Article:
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dc.contributor.authorDi Rosa, F
dc.contributor.authorGebhardt, T
dc.date.accessioned2021-02-05T00:59:08Z
dc.date.available2021-02-05T00:59:08Z
dc.date.issued2016-02-16
dc.identifier.citationDi Rosa, F. & Gebhardt, T. (2016). Bone Marrow T Cells and the Integrated Functions of Recirculating and Tissue-Resident Memory T Cells. FRONTIERS IN IMMUNOLOGY, 7 (FEB), https://doi.org/10.3389/fimmu.2016.00051.
dc.identifier.issn1664-3224
dc.identifier.urihttp://hdl.handle.net/11343/260230
dc.description.abstractChanges in T cell trafficking accompany the naive to memory T cell antigen-driven differentiation, which remains an incompletely defined developmental step. Upon priming, each naive T cell encounters essential signals - i.e., antigen, co-stimuli and cytokines - in a secondary lymphoid organ; nevertheless, its daughter effector and memory T cells recirculate and receive further signals during their migration through various lymphoid and non-lymphoid organs. These additional signals from tissue microenvironments have an impact on immune response features, including T cell effector function, expansion and contraction, memory differentiation, long-term maintenance, and recruitment upon antigenic rechallenge into local and/or systemic responses. The critical role of T cell trafficking in providing efficient T cell memory has long been a focus of interest. It is now well recognized that naive and memory T cells have different migratory pathways, and that memory T cells are heterogeneous with respect to their trafficking. We and others have observed that, long time after priming, memory T cells are preferentially found in certain niches such as the bone marrow (BM) or at the skin/mucosal site of pathogen entry, even in the absence of residual antigen. The different underlying mechanisms and peculiarities of resulting immunity are currently under study. In this review, we summarize key findings on BM and tissue-resident memory (TRM) T cells and revisit some issues in memory T cell maintenance within such niches. Moreover, we discuss BM seeding by memory T cells in the context of migration patterns and protective functions of either recirculating or TRM T cells.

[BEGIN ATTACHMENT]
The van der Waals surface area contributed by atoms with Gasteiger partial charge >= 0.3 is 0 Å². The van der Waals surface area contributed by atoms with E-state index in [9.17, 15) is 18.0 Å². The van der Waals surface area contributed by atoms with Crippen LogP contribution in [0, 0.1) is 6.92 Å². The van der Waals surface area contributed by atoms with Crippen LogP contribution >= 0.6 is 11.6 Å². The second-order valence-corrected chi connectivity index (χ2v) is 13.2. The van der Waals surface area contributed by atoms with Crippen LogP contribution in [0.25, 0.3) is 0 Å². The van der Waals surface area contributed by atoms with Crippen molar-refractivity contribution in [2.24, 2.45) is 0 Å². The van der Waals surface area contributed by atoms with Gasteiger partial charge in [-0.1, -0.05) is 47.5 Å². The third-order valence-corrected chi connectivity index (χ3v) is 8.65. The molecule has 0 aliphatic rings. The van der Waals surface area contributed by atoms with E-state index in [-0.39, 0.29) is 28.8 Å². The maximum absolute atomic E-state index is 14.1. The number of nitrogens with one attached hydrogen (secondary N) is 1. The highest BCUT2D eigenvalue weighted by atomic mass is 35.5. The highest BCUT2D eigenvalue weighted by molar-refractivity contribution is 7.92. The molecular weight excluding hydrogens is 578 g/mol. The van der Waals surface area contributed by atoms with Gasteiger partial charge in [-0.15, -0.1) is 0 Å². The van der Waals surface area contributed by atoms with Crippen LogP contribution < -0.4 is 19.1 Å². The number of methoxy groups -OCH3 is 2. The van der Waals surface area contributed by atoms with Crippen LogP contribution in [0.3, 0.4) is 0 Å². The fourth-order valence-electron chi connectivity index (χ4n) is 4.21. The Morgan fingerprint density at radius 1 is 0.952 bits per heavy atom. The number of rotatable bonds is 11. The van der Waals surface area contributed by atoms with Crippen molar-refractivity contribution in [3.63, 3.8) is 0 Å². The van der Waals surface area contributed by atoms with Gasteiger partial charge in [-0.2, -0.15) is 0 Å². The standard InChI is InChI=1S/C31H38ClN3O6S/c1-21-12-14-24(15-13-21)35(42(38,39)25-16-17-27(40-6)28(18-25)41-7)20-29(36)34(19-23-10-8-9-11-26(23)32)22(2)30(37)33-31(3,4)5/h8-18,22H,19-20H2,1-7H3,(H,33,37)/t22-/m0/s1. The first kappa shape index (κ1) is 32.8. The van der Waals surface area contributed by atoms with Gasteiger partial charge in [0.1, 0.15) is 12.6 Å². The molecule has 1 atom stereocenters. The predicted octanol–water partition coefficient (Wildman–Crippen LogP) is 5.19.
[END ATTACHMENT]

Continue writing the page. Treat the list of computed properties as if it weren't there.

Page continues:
dc.languageEnglish
dc.publisherFRONTIERS MEDIA SA
dc.rights.urihttps://creativecommons.org/licenses/by/4.0
dc.titleBone Marrow T Cells and the Integrated Functions of Recirculating and Tissue-Resident Memory T Cells
dc.typeJournal Article
dc.identifier.doi10.3389/fimmu.2016.00051
melbourne.affiliation.departmentMicrobiology and Immunology
melbourne.affiliation.facultyMedicine, Dentistry & Health Sciences
melbourne.source.titleFrontiers in Immunology
melbourne.source.volume7
melbourne.source.issueFEB
dc.rights.licenseCC BY
melbourne.elementsid1041663
melbourne.contributor.authorGebhardt, Thomas
dc.identifier.eissn1664-3224
melbourne.accessrightsOpen Access


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